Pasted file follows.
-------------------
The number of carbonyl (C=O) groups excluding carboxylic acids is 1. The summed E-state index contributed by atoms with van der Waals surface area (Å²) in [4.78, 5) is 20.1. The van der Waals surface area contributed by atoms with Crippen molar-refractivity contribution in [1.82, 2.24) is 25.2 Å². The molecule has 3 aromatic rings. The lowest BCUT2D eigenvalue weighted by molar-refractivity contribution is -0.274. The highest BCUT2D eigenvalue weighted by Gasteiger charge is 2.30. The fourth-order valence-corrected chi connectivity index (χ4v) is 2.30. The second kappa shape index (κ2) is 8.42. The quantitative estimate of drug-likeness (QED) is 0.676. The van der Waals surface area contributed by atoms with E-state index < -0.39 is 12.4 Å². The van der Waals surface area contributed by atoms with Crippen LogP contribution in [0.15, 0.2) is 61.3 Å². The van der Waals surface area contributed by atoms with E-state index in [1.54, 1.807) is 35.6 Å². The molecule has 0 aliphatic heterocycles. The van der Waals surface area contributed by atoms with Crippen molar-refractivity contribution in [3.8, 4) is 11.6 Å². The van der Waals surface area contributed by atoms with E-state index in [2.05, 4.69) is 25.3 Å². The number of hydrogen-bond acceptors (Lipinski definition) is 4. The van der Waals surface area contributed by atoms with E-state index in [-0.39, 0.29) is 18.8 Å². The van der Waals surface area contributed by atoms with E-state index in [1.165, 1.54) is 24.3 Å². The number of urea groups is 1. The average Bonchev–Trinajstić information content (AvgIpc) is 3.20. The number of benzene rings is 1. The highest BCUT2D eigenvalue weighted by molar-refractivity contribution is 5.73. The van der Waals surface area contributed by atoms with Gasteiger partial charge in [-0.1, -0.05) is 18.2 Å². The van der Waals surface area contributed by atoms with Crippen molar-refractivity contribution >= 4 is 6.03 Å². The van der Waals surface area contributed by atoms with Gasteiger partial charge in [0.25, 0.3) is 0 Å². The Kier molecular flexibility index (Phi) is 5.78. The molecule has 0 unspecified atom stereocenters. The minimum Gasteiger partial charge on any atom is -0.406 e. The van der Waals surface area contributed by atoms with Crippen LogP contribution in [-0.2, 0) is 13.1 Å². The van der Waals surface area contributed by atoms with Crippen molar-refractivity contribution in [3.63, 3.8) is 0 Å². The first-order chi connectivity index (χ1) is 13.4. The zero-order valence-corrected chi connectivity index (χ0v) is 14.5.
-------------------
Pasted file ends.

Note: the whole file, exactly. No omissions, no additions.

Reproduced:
The number of carbonyl (C=O) groups excluding carboxylic acids is 1. The summed E-state index contributed by atoms with van der Waals surface area (Å²) in [4.78, 5) is 20.1. The van der Waals surface area contributed by atoms with Crippen molar-refractivity contribution in [1.82, 2.24) is 25.2 Å². The molecule has 3 aromatic rings. The lowest BCUT2D eigenvalue weighted by molar-refractivity contribution is -0.274. The highest BCUT2D eigenvalue weighted by Gasteiger charge is 2.30. The fourth-order valence-corrected chi connectivity index (χ4v) is 2.30. The second kappa shape index (κ2) is 8.42. The quantitative estimate of drug-likeness (QED) is 0.676. The van der Waals surface area contributed by atoms with E-state index < -0.39 is 12.4 Å². The van der Waals surface area contributed by atoms with Crippen LogP contribution in [0.15, 0.2) is 61.3 Å². The van der Waals surface area contributed by atoms with E-state index in [1.54, 1.807) is 35.6 Å². The molecule has 0 aliphatic heterocycles. The van der Waals surface area contributed by atoms with Crippen molar-refractivity contribution in [3.8, 4) is 11.6 Å². The van der Waals surface area contributed by atoms with E-state index in [2.05, 4.69) is 25.3 Å². The number of hydrogen-bond acceptors (Lipinski definition) is 4. The van der Waals surface area contributed by atoms with E-state index in [-0.39, 0.29) is 18.8 Å². The van der Waals surface area contributed by atoms with E-state index in [1.165, 1.54) is 24.3 Å². The number of urea groups is 1. The average Bonchev–Trinajstić information content (AvgIpc) is 3.20. The number of benzene rings is 1. The highest BCUT2D eigenvalue weighted by molar-refractivity contribution is 5.73. The van der Waals surface area contributed by atoms with Gasteiger partial charge in [-0.1, -0.05) is 18.2 Å². The van der Waals surface area contributed by atoms with Crippen molar-refractivity contribution >= 4 is 6.03 Å². The van der Waals surface area contributed by atoms with Gasteiger partial charge in [0.25, 0.3) is 0 Å². The Kier molecular flexibility index (Phi) is 5.78. The molecule has 0 unspecified atom stereocenters. The minimum Gasteiger partial charge on any atom is -0.406 e. The van der Waals surface area contributed by atoms with Crippen LogP contribution in [-0.2, 0) is 13.1 Å². The van der Waals surface area contributed by atoms with Crippen molar-refractivity contribution in [3.63, 3.8) is 0 Å². The first-order chi connectivity index (χ1) is 13.4. The zero-order valence-corrected chi connectivity index (χ0v) is 14.5.